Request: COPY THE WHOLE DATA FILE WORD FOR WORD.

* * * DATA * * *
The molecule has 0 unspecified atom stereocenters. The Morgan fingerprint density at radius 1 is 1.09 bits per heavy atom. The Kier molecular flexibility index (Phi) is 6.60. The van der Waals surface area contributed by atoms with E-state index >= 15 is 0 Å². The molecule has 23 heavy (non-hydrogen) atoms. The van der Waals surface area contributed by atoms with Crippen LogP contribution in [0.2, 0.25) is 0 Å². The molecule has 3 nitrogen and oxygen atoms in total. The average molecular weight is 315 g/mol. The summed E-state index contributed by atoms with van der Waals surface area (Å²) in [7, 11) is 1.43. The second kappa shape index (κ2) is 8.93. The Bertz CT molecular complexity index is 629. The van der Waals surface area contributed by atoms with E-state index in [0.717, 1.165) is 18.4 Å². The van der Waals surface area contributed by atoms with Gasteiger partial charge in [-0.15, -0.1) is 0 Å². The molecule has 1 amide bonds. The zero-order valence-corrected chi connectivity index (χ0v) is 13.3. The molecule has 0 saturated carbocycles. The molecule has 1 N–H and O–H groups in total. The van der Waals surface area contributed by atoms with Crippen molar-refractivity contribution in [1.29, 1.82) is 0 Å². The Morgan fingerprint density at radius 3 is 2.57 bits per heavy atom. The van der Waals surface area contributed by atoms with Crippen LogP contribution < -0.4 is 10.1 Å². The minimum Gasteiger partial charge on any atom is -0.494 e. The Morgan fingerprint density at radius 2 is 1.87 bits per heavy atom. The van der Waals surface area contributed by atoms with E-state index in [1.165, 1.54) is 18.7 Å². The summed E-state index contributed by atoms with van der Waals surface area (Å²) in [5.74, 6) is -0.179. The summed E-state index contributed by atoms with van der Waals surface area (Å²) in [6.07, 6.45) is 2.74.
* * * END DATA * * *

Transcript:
The molecule has 0 unspecified atom stereocenters. The Morgan fingerprint density at radius 1 is 1.09 bits per heavy atom. The Kier molecular flexibility index (Phi) is 6.60. The van der Waals surface area contributed by atoms with E-state index >= 15 is 0 Å². The molecule has 23 heavy (non-hydrogen) atoms. The van der Waals surface area contributed by atoms with Crippen LogP contribution in [0.2, 0.25) is 0 Å². The molecule has 3 nitrogen and oxygen atoms in total. The average molecular weight is 315 g/mol. The summed E-state index contributed by atoms with van der Waals surface area (Å²) in [7, 11) is 1.43. The second kappa shape index (κ2) is 8.93. The Bertz CT molecular complexity index is 629. The van der Waals surface area contributed by atoms with E-state index in [0.717, 1.165) is 18.4 Å². The van der Waals surface area contributed by atoms with Gasteiger partial charge in [-0.15, -0.1) is 0 Å². The molecule has 1 amide bonds. The zero-order valence-corrected chi connectivity index (χ0v) is 13.3. The molecule has 0 saturated carbocycles. The molecule has 1 N–H and O–H groups in total. The van der Waals surface area contributed by atoms with Crippen molar-refractivity contribution in [1.29, 1.82) is 0 Å². The Morgan fingerprint density at radius 3 is 2.57 bits per heavy atom. The van der Waals surface area contributed by atoms with Crippen LogP contribution < -0.4 is 10.1 Å². The minimum Gasteiger partial charge on any atom is -0.494 e. The Morgan fingerprint density at radius 2 is 1.87 bits per heavy atom. The van der Waals surface area contributed by atoms with E-state index in [1.165, 1.54) is 18.7 Å². The summed E-state index contributed by atoms with van der Waals surface area (Å²) in [5.74, 6) is -0.179. The summed E-state index contributed by atoms with van der Waals surface area (Å²) in [6.07, 6.45) is 2.74.